Democracy

Michael Frayn's political drama is about as emotionally bloodless as it gets, often descending into the dull - a strong production and some great performances add a little grit, but more often than not Democracy fails to be dramatic at all. At the Old Vic.

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Michael Frayn's political drama is about as emotionally bloodless as it gets, often descending into the dull - a strong production and some great performances add a little grit, but more often than not Democracy fails to be dramatic at all.

The story of Willy Brandt is a fascinating one - the 'great reformer' is idolised throughout Germany for starting the process of reunification, although his fall from grace is often glossed over; betrayed by his closest confidant, Guenther Guillaume, who turned out to be an East German spy, Brandt used the opportunity to accept his waning political power and resign. In Frayn's play, Guillaume is the lead, telling Brandt's story from his perspective, delivering insights into a coalition government suffering from internal strife during a time of economic hardship - sounds particularly timely, doesn't it?

As smoke wafts all over the stage (this was clearly a time when smoking in cabinet rooms was not only allowed but part of the job description), Frayn's conversation between Guillaume and his handler, Kretschmann, happens front and centre and forms the basis of this story - everything we hear is from Guillaume's perspective, at first ignored, then slowly drawn into Brandt's inner circle. Around him are arrayed the great men in the corridors of power, and we witness the machinations of the German post-war political machine - and there are some delicious insights, including the odd alliance between ex-Nazi Helmut Schmidt, who went on to succeed Brandt, and Social-Democrat chairman and ex-Communist Herbert Wehner. Frayn beautifully captures the dichotomy that dominated West German politics for years - that everyone's past had to be ignored, and yet influenced every decision that they made.

However, it's all so dry - there's no passion in what's being said; all of these grim old men grumbling their way through the political machine without any glee at their successes or anger in their failures. The only character who shows any emotion at all is Guillaume, and Aidan McArdle plays him partly as a rambunctious child and partly a sly little weasel of a man - it's a pleasant performance, even if it doesn't fit the rest of the cast. The real problem here, though, is Patrick Drury's Willy Brandt, famously charming but played as dull as ditchwater here. Drury seems to confuse Brandt's infamous stillness with inaction - Brandt always had a cocky smile, always seemed to know a little better, while Drury just seems still, quiet and, to be honest, a little lost, his speeches and moments in the spotlight not confident enough and underplayed.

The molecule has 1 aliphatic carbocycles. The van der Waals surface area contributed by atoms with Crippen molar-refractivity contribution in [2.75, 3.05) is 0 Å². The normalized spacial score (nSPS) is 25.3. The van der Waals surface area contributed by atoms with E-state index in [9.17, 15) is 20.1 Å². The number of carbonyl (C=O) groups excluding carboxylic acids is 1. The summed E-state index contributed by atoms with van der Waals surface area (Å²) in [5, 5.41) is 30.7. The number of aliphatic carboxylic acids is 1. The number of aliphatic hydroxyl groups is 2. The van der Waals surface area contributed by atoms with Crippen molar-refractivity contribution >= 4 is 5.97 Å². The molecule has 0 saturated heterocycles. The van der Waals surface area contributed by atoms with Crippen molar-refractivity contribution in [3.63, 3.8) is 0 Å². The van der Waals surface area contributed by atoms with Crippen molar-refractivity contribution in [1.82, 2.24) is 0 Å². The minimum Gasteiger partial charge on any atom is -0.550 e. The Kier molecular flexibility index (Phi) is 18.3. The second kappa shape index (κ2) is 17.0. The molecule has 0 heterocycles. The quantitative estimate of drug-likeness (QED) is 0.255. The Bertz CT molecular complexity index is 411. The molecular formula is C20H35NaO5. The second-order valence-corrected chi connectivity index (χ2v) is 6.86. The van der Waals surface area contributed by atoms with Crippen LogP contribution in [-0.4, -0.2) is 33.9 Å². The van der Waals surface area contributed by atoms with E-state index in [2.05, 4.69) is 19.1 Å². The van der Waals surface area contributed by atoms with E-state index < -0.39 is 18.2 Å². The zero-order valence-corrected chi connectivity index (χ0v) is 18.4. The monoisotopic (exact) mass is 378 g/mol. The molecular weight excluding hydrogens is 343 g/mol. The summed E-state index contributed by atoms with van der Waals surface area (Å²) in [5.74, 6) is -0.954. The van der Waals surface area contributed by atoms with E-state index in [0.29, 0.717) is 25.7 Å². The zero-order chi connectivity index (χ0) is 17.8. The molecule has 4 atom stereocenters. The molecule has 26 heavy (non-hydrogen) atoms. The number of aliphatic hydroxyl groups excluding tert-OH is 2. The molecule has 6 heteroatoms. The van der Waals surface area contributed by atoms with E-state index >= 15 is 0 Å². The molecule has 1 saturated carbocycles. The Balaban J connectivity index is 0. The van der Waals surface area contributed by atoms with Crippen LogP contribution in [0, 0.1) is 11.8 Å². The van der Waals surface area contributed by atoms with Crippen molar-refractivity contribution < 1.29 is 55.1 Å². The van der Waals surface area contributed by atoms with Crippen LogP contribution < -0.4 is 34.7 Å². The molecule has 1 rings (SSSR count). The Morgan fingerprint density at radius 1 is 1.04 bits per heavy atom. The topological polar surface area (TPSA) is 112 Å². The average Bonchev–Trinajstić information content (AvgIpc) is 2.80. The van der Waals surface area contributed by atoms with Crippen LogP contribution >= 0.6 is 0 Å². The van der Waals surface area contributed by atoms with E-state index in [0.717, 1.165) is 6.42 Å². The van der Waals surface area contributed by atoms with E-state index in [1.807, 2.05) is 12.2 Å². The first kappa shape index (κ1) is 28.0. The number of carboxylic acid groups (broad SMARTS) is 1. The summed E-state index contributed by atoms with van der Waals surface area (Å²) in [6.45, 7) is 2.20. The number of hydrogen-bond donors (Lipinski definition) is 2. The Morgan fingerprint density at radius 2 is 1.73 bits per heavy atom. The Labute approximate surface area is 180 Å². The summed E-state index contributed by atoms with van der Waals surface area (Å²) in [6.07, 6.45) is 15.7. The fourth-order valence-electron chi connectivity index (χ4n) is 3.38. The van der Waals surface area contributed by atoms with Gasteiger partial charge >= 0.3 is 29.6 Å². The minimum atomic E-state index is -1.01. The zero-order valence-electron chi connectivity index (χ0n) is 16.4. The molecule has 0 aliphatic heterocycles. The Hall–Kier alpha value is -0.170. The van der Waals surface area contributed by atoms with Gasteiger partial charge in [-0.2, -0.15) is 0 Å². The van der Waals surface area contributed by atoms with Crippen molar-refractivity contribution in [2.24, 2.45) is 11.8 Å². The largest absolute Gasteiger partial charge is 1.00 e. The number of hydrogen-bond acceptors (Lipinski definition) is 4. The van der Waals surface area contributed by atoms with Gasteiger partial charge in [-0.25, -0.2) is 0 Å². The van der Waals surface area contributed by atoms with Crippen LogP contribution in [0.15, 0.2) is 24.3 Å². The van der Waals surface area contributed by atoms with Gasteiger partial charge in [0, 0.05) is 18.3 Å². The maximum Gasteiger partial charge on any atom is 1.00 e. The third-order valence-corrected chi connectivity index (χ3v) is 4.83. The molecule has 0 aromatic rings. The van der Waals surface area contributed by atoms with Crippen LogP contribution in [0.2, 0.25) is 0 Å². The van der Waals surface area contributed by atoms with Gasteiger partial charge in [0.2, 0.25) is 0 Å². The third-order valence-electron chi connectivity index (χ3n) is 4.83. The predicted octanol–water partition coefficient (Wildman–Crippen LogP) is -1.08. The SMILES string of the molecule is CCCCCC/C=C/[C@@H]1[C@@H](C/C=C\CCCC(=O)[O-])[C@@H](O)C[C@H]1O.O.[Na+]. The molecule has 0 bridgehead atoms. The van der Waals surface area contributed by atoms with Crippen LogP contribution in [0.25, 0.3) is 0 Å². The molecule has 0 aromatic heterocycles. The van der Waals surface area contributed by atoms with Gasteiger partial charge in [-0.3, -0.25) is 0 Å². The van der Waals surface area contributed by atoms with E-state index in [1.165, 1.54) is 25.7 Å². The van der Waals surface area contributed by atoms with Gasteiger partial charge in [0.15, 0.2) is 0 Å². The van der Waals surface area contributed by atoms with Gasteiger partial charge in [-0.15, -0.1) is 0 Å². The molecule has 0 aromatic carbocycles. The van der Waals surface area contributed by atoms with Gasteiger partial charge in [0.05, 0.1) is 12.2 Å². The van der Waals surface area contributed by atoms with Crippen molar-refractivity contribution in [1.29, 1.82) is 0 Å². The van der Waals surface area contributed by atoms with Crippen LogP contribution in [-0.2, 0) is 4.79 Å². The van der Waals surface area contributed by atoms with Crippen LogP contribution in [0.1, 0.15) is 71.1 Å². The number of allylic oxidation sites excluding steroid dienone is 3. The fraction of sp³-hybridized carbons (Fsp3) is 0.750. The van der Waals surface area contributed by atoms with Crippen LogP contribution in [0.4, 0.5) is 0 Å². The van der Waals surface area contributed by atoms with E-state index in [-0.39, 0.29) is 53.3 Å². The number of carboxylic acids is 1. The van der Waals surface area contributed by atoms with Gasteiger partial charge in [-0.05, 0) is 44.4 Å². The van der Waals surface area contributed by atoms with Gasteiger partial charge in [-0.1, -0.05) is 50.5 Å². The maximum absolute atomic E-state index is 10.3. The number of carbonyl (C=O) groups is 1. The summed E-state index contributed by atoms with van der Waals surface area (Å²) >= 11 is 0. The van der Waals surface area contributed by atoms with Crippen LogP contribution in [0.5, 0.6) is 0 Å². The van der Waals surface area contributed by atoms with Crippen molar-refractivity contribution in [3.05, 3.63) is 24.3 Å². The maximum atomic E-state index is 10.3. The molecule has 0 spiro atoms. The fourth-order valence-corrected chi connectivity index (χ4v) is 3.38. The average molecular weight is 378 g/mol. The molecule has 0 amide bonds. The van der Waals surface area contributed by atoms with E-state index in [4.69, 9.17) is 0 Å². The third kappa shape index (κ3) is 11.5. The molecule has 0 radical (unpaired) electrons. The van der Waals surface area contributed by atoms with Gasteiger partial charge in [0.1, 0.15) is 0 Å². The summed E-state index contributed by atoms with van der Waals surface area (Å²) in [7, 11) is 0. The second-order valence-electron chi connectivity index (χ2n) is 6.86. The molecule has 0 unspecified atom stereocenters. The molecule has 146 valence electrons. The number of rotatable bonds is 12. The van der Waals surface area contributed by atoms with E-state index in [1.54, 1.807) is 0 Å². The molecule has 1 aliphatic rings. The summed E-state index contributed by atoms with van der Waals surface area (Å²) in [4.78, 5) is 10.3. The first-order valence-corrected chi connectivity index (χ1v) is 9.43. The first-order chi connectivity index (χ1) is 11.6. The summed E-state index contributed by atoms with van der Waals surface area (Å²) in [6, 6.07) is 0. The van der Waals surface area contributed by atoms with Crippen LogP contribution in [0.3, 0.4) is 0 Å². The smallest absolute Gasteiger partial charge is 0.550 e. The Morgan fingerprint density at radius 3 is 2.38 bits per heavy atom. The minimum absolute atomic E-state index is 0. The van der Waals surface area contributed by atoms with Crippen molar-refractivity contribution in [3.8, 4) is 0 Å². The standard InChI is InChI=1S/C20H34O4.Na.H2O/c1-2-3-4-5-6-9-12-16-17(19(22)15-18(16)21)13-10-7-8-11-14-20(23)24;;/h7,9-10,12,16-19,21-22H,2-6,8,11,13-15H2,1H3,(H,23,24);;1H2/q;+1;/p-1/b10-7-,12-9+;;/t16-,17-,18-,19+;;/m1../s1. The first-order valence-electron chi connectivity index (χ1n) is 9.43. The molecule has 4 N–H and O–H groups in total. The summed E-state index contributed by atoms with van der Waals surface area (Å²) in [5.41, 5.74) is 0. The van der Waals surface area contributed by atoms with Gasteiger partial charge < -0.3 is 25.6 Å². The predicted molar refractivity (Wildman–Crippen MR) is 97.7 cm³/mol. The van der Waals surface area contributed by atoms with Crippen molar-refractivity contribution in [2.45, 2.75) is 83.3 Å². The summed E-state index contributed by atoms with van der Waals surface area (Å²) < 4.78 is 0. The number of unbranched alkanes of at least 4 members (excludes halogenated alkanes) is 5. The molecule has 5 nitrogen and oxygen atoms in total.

And without a strong lead, Frayn's tale of political intrigue loses all of its energy. The first half, in particular, drags, and the whole thing feels more like a history lesson and less like a dramatic text. It seems inevitable that this production will be compared to recent spy drama Tinker, Tailor, Soldier, Spy (it covers quite similar ground, and Ed Hughes couldn't look more like an East German spy with his floppy hair, brown leather jacket and bell-bottoms) and in comparison, Democracy looks very weak indeed. There're no female characters, no characters under the age of 30, and no scenes that look into anyone's personal life in any detail - it's all alluded to, suggested but not followed up, and all played through the prism of Guillaume explaining it to Kretschmann, so any dramatic tension is lost as well.

It does get more dramatic towards the middle of the second act, when Guillaume's position is revealed, but that hardly makes up for the preceding hour. It feels old-fashioned to have a play that's quite so inhuman, with little to no interest in the people being displayed over the politics. There are some strong performances from supporting actors, and it looks gorgeous, but this ends up feeling more like a missed opportunity than a worthy production. 

Democracy takes us into a world of political intrigue, espionage and betrayal . Based on real life events during the final months in office of the charismatic West German Chancellor Willy Brandt, this political tale unfolds as suspicions rise of a Stasi spy infiltrating his inner circle. Tensions mount as Brandt's precarious coalition government is pushed to its limits. This timely revival of Michael Frayn's stylish and sharp-witted thriller comes to The Old Vic after its highly acclaimed run at Sheffield Theatres.Winner the Evening Standard Award and Critics' Circle Best Play awards, Democracy is a thrilling portrayal of a political visionary who changed the face of German politics.

Old Vic Theatre

The Cut
London Greater London United Kingdom SE1 8NB

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Image credits:
Patrick Drury as Willy Brandt and Aidan McArdle as Gunter Guillaume in Democracy. © Tristram Kenton
Richard Hope as Horst Ehmke and the cast of Democracy. © Tristram Kenton
Patrick Drury as Willy Brandt in Democracy. © Tristram Kenton